Monitoring and evaluation activities can benefit from cost-effectiveness analysis that compares the relative costs and outcomes of two or more programs (438). Cost-effectiveness of a program typically is expressed as an incremental cost-effectiveness ratio, i.e., the ratio of change in costs to the change in the outcomes (e.g., years of life gained, number of infections averted, and quality-adjusted life years saved) (439,440). Cost-effectiveness analysis can be useful in comparing similar outcomes of different programs (e.g., integrated vs. nonintegrated programs, limited integrated programs vs. expanded integrated programs). Programs are considered cost-saving when the program implementation cost is less than the health care costs avoided by the program. For example, if an integrated program incurs $10,000 for screening and treatment costs and avoids $20,000 in future treatment cost, the program is cost-saving. The program can still be considered to be cost-effective even if it does not avert enough sequelae cost to be cost-saving. A program that has a net cost (program cost minus averted sequelae cost) that is lower than the threshold cost being used per case of infection averted might be considered cost-effective, compared to another program, even if it is more expensive, if it prevented more cases (441,442). When calculating the costs and benefits of integrated service programs, researchers and program planners need to define the perspective of interest (e.g., a specific program, a community-based organization, the entire health care system, or society as a whole). The perspective determines the costs and benefits to be included in the calculations. For example, a societal perspective cost-effectiveness analysis includes all costs and benefits associated with a program, whereas a health care-system perspective cost-effectiveness analysis includes direct medical costs but excludes costs borne solely by patients (e.g., transportation and lost productivity). Economic analysis can be considered with other factors (e.g., population prevalence and disease prevention goals) in implementing and evaluating integrated services.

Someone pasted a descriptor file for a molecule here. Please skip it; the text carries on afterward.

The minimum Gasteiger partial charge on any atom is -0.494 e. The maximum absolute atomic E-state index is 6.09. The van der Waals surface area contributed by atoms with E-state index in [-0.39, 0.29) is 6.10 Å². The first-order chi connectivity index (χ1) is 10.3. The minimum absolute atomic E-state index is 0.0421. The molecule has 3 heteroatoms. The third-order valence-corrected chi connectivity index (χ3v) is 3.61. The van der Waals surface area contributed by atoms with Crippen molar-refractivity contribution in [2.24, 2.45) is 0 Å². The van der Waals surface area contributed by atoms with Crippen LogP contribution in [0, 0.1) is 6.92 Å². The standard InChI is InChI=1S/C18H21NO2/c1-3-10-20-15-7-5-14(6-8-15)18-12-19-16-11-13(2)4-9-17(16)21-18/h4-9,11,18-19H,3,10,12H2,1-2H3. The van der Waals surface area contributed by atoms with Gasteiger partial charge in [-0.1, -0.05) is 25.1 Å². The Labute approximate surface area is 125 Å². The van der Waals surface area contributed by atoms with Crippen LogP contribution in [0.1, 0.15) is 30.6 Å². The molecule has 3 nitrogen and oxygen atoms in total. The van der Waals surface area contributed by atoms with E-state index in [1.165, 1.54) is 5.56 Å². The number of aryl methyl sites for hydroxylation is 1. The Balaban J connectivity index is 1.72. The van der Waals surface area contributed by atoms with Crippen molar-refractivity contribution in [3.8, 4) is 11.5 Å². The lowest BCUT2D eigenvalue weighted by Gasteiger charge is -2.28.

From a practical perspective, a monitoring and evaluation plan that discusses and depicts the relationship between implementation and outcomes can guide monitoring and evaluation activities. The plan specifies the goals and objectives of the program and it can be used to develop a conceptual framework that links the input, activities, output, outcomes, and impact of integrated services. An example of how to lay out these components is provided (Figure 2). The plan also can establish realistic expectations for the monitoring and evaluation activities. In addition, monitoring and evaluation plans need to describe in sufficient detail how to evaluate the process, outcomes, and effectiveness, including cost-effectiveness of service integration. Local stakeholders need to be involved in developing monitoring and evaluation plans and in setting goals for improving the delivery and effectiveness of integrated prevention services (368). Monitoring and evaluation activities can be supported by data systems that track services and client data. Data collected for each activity before services are integrated can be used as baseline measures of prevention services, and changes in those measures can be used to assess the effectiveness of service integration. In addition, there is a need to define and to monitor routinely indicators for delivery of new services that are provided as a result of implementing integrated services (Table), including indicators of clients' perspectives and satisfaction. Surveys of persons who use drugs illicitly can assess during the planning phase their opinions about the feasibility of proposed integrated services, and, as part of process evaluations, the extent to which integrated prevention services are implemented as planned. Surveys of frontline service providers can assess during the planning phase their opinions about the feasibility of various proposed integrated services, and as part of process evaluations, the extent to which integration prevention activities are implemented as planned.